Gymnastics is a sport involving the performance of exercises requiring physical strength, flexibility, agility, coordination, and balance. Exercises of the ancient Greeks began with athletic feats performed by each individual according to his own notion.
The youth were encouraged to combine amusement with exercise. In time, this kind of exercise was incorporated into a system that figured prominently in the state regulations for education. All Greek cities had a gymnasium, a courtyard for jumping, running, and wrestling. As the Roman Empire ascended, the Greek gymnastics gave way to gymnastics whose purpose was military training.
In the late eighteenth and early nineteenth century Germany, three pioneer physical educators – Johann Friedrich GutsMuths (1759–1839) and Friedrich Ludwig Jahn (1778–1852) – created exercises for boys and young men on apparatus they had designed that ultimately led to what is considered modern gymnastics.
Artistic gymnastics is usually divided into Men’s and Women’s Gymnastics. Typically men compete on six events: Floor Exercise, Pommel Horse, Still Rings, Vault, Parallel Bars, and High Bar, while women compete on four: Vault, Uneven Bars, Balance Beam, and Floor Exercise. The Federation of International Gymnastics (FIG) was founded in Liege in 1881. By the end of the nineteenth century, men’s gymnastics competition was popular enough to be included in the first “modern” Olympic Games in 1896 and since then it has been contested at every Summer Olympic Games.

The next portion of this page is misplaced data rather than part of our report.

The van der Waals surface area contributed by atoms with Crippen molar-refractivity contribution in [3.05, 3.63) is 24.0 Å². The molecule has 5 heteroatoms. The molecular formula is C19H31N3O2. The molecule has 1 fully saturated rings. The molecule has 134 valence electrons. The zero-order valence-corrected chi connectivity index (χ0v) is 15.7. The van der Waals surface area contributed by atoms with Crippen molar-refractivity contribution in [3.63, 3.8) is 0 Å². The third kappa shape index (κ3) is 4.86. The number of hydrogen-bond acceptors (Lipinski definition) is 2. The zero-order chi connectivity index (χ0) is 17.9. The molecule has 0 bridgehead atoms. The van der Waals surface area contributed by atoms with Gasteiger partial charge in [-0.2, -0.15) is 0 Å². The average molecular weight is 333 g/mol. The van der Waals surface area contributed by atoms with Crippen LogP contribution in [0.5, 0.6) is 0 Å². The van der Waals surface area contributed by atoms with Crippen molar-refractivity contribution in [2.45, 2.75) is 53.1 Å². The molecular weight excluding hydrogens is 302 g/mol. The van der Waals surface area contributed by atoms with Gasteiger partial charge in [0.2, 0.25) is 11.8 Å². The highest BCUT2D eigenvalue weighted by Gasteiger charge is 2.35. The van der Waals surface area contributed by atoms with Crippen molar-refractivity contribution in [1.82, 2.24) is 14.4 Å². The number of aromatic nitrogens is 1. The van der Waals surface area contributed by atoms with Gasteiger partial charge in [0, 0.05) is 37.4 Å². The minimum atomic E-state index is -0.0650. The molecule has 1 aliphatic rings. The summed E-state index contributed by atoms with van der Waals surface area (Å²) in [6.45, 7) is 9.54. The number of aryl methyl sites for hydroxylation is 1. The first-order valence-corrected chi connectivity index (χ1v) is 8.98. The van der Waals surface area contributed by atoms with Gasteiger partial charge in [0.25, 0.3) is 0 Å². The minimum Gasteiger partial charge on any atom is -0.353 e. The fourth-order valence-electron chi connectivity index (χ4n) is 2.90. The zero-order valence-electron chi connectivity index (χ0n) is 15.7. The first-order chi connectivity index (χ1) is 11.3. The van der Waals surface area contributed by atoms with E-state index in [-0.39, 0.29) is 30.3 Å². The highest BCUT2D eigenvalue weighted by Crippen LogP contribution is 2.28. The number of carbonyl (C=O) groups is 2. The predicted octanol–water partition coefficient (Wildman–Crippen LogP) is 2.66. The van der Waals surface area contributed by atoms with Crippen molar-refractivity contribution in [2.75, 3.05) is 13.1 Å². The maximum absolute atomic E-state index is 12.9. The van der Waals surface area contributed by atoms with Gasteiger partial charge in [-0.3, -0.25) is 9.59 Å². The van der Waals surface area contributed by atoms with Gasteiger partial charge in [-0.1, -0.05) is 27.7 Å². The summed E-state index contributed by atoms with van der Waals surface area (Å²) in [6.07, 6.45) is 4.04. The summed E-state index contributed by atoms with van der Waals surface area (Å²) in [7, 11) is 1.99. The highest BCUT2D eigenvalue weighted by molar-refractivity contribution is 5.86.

Participation in gymnastics helps children become physically active, and stay fit and healthy. Taking part in any exercise significantly reduces the risk of obesity, heart disease, and diabetes in adulthood as the habits learned as a child are often carried through to adulthood. Regular participation in gymnastics can teach children how to live a healthy lifestyle, and remain involved in the sport as they grow up.
Partaking in gymnastics can help children sleep better, and equip them with skills to better handle physical and emotional challenges in life. Attending a regular gymnastics class provides young children with the opportunity to communicate with people their own age, work within a team, and engage with adults. Gymnastics gives children an opportunity to learn about social skills like listening, following directions and respecting others. Children also have fun, meet new friends, and learn independence. Positive experiences in gymnastics can build confidence through achievement, and illustrates to children that commitment to sport benefits them. Rules and codes of conduct in gymnastics help children learn the importance of rules for safety, and teach respect toward others.
Some other benefits of Gymnastics:
So, whether you dream of becoming an Olympian or if you just want to have fun and develop some important abilities to your life, Gymnastics is the perfect activity for you!
“There is one characteristic of gymnastics that is rare to discover in other sports. Gymnastics is acyclic. The actions and motions of the body do not repeat themselves as they do in running or swimming, for example. Because of this acyclic nature, the body and mind of the gymnast are exposed to ever changing stimuli since the same movements are not repeated over and over. One of the possible benefits of this is to offset plateaus while the athlete continues to progress and achieve.”
— Wm. Sands Ph.D., Exercise Physiologist
University of Utah